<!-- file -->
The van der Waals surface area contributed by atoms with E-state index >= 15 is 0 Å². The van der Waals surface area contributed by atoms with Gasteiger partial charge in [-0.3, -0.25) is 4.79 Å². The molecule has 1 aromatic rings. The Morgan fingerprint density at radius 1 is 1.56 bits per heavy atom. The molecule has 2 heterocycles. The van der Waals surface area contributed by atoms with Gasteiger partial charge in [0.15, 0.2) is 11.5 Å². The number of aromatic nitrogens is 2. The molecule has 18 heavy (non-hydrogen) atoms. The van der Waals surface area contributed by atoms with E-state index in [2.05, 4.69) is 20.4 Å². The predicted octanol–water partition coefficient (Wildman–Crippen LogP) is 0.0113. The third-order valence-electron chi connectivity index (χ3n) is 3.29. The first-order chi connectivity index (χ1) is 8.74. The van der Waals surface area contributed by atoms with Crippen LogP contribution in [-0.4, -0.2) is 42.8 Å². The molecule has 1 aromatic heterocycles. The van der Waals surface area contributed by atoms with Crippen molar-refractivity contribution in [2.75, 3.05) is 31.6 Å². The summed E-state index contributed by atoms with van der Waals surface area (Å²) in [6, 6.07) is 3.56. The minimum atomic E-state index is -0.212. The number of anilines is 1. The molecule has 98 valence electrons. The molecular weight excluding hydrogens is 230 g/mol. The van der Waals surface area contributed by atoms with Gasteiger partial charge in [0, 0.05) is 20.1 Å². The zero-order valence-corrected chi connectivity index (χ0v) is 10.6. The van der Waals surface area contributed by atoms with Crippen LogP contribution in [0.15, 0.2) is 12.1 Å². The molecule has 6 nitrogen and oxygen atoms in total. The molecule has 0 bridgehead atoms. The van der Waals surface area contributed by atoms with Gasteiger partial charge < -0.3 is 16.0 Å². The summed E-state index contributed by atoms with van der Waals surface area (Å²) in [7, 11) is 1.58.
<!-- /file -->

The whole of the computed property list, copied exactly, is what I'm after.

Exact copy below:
The van der Waals surface area contributed by atoms with E-state index >= 15 is 0 Å². The van der Waals surface area contributed by atoms with Gasteiger partial charge in [-0.3, -0.25) is 4.79 Å². The molecule has 1 aromatic rings. The Morgan fingerprint density at radius 1 is 1.56 bits per heavy atom. The molecule has 2 heterocycles. The van der Waals surface area contributed by atoms with Gasteiger partial charge in [0.15, 0.2) is 11.5 Å². The number of aromatic nitrogens is 2. The molecule has 18 heavy (non-hydrogen) atoms. The van der Waals surface area contributed by atoms with E-state index in [2.05, 4.69) is 20.4 Å². The predicted octanol–water partition coefficient (Wildman–Crippen LogP) is 0.0113. The third-order valence-electron chi connectivity index (χ3n) is 3.29. The first-order chi connectivity index (χ1) is 8.74. The van der Waals surface area contributed by atoms with Crippen LogP contribution in [-0.4, -0.2) is 42.8 Å². The molecule has 1 aromatic heterocycles. The van der Waals surface area contributed by atoms with Crippen molar-refractivity contribution in [2.75, 3.05) is 31.6 Å². The summed E-state index contributed by atoms with van der Waals surface area (Å²) in [6, 6.07) is 3.56. The minimum atomic E-state index is -0.212. The number of anilines is 1. The molecule has 98 valence electrons. The molecular weight excluding hydrogens is 230 g/mol. The van der Waals surface area contributed by atoms with Gasteiger partial charge in [0, 0.05) is 20.1 Å². The zero-order valence-corrected chi connectivity index (χ0v) is 10.6. The van der Waals surface area contributed by atoms with Crippen LogP contribution in [0.15, 0.2) is 12.1 Å². The molecule has 6 nitrogen and oxygen atoms in total. The molecule has 0 bridgehead atoms. The van der Waals surface area contributed by atoms with Gasteiger partial charge < -0.3 is 16.0 Å². The summed E-state index contributed by atoms with van der Waals surface area (Å²) in [7, 11) is 1.58.